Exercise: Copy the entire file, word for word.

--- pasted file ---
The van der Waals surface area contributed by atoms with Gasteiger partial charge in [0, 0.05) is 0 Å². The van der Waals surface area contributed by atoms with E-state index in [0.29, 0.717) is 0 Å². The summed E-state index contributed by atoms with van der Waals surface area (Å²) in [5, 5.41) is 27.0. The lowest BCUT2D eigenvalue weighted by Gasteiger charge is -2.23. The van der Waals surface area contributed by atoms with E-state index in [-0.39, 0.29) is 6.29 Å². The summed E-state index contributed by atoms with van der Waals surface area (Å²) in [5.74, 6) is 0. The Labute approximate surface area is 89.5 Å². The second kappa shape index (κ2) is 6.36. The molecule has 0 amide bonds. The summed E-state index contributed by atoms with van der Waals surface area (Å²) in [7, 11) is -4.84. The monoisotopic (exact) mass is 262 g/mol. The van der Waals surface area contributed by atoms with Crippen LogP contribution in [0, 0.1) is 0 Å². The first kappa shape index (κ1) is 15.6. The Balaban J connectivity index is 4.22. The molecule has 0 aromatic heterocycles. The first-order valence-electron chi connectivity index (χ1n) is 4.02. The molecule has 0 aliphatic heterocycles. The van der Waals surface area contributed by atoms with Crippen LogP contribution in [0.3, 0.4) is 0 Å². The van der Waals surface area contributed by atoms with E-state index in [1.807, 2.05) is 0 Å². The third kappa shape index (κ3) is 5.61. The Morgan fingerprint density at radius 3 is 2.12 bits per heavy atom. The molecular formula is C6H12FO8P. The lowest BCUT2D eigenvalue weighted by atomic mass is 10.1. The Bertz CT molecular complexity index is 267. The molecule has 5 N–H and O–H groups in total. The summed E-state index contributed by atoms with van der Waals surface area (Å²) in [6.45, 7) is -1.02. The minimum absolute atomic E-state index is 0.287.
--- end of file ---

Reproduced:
The van der Waals surface area contributed by atoms with Gasteiger partial charge in [0, 0.05) is 0 Å². The van der Waals surface area contributed by atoms with E-state index in [0.29, 0.717) is 0 Å². The summed E-state index contributed by atoms with van der Waals surface area (Å²) in [5, 5.41) is 27.0. The lowest BCUT2D eigenvalue weighted by Gasteiger charge is -2.23. The van der Waals surface area contributed by atoms with E-state index in [-0.39, 0.29) is 6.29 Å². The summed E-state index contributed by atoms with van der Waals surface area (Å²) in [5.74, 6) is 0. The Labute approximate surface area is 89.5 Å². The second kappa shape index (κ2) is 6.36. The molecule has 0 amide bonds. The summed E-state index contributed by atoms with van der Waals surface area (Å²) in [7, 11) is -4.84. The monoisotopic (exact) mass is 262 g/mol. The van der Waals surface area contributed by atoms with Crippen LogP contribution in [0, 0.1) is 0 Å². The first kappa shape index (κ1) is 15.6. The Balaban J connectivity index is 4.22. The molecule has 0 aromatic heterocycles. The first-order valence-electron chi connectivity index (χ1n) is 4.02. The molecule has 0 aliphatic heterocycles. The van der Waals surface area contributed by atoms with Crippen LogP contribution in [0.3, 0.4) is 0 Å². The van der Waals surface area contributed by atoms with E-state index in [1.807, 2.05) is 0 Å². The third kappa shape index (κ3) is 5.61. The Morgan fingerprint density at radius 3 is 2.12 bits per heavy atom. The molecular formula is C6H12FO8P. The lowest BCUT2D eigenvalue weighted by atomic mass is 10.1. The Bertz CT molecular complexity index is 267. The molecule has 5 N–H and O–H groups in total. The summed E-state index contributed by atoms with van der Waals surface area (Å²) in [6.45, 7) is -1.02. The minimum absolute atomic E-state index is 0.287.